Can you patent a recipe? Traditional Mixtec dishes from Oaxaca might soon be protected by a patent that has been requested by the Indigenous Peoples Development (CDI). A CDI representative in the Mixtec town of Silacayoápam, said the first stage of the cultural conservation project is to promote some staples of regional cuisine to a larger public. Gastronomic festivals have been used to develop this idea. They’ve had good progress; some recipes have already been documented, like those for the atoles (traditional hot corn and masa-based beverages), to Tepejillo, a thick pork-based sauce.
Once the cuisine of the Mixtec region and all of its dishes are fully recognizable by foodies, the CDI will move forward to formally register them. Another part of the registration process is taking place at the Teposcolula Institute of Technology, where gastronomy students are trying to formalize each of the Mixtec dishes’ recipes.
The CDI is also offering counsel and training to traditional Mixtec cooks, improving the presentation of their pre-Hispanic dishes while keeping them authentic. Wait a minute, improving or keeping them authentic? Does anyone else think this is odd? Maybe it’s just us. Did Aunt Jamima ever try to patent waffles? No. And she had something going there.
Druggies hedge income stream. A criminal organization known as the Tobacco Cartel is attempting to control Mexico’s cigarette market by eliminating from store shelves brands it doesn’t sell. Between January and September, police — or people posing as police — have carried out 364 operations at stores in eight states to seize and destroy cigarettes not distributed by the company Tobacco International Holdings (TIH).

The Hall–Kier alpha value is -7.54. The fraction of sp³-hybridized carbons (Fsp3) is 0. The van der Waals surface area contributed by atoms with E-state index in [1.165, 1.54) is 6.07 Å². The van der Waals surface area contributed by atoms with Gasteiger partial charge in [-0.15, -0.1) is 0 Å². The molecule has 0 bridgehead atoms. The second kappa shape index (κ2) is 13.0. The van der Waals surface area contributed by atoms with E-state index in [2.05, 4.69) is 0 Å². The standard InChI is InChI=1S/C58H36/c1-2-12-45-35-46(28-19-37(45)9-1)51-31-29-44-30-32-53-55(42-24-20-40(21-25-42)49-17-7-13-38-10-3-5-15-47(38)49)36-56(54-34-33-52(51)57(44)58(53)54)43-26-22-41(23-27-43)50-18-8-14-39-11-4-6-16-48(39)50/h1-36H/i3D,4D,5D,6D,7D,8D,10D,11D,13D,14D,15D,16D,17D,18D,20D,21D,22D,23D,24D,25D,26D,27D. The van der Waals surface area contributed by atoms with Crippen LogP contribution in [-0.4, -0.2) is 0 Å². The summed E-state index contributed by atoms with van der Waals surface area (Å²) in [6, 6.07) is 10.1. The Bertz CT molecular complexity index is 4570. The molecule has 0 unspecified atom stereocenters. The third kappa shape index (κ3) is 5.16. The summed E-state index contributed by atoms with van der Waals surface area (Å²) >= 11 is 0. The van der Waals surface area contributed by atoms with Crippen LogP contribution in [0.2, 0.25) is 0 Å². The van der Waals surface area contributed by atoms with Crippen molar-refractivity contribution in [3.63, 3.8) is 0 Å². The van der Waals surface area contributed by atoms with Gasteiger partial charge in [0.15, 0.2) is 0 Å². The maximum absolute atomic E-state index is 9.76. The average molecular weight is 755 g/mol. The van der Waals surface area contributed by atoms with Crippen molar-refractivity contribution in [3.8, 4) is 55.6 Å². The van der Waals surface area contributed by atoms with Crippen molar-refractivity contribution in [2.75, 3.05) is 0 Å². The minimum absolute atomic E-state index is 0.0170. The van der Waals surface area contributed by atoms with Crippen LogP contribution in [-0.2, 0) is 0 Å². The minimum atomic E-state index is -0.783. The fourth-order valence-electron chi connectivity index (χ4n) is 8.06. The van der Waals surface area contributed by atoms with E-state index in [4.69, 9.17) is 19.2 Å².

Business owners and distributors of other cigarette brands were given fake letters from government departments such as the Federal Tax Administration (SAT) or the Federal Commission for Protection Against Sanitary Risk (Cofepris). The letters state that cigarette brands other than those distributed by TIH are illegal and cannot be sold in Mexico. Not true, you may pick your own poison.
Pueblo Magicos, again. Todos Santos, in Baja Sur, has been chosen by the federal government to be a magic town, pueblo magico. Special? Not so much. There are now 121 magic towns all over Mexico. At the end of former President Calderón’s administration, a lot of new towns were included in the Pueblos Mágicos, despite not meeting the inclusion requirements. It’s very political. Some of the requirements are: There must be a municipal tourism department and the implementation of a tourism development plan. Each town receives US $260,000 in federal funding every year. Earlier this month the country got 10 new ones.
Mapimí, Durango, has seen the biggest improvement in terms of the well-being of citizens, with poverty levels cut from 61% in 2010 to 40% in 2015. Poverty also decreased significantly in Huicha, but Todos Santos hasn’t seen such progress. Well, maybe, they do get a lot of tourists; who knows if they know they are treading on magic ground?
Who do you trust? According to a study, more than 70% of Mexicans reported feeling unsafe in the streets of the neighborhood where they live and 80% said that they were aware of crimes such as assault, robbery, drug trafficking, shootings and homicides, taking place near their homes. Coneval that 62% of Mexicans are not happy with the neighborhood they live in and one in three people don’t trust their neighbors. Yikes, a bad place to be in when you don’t have a police department that plays heads up ball. And what cities have any of those? Better love your neighbor, as you will never love your police.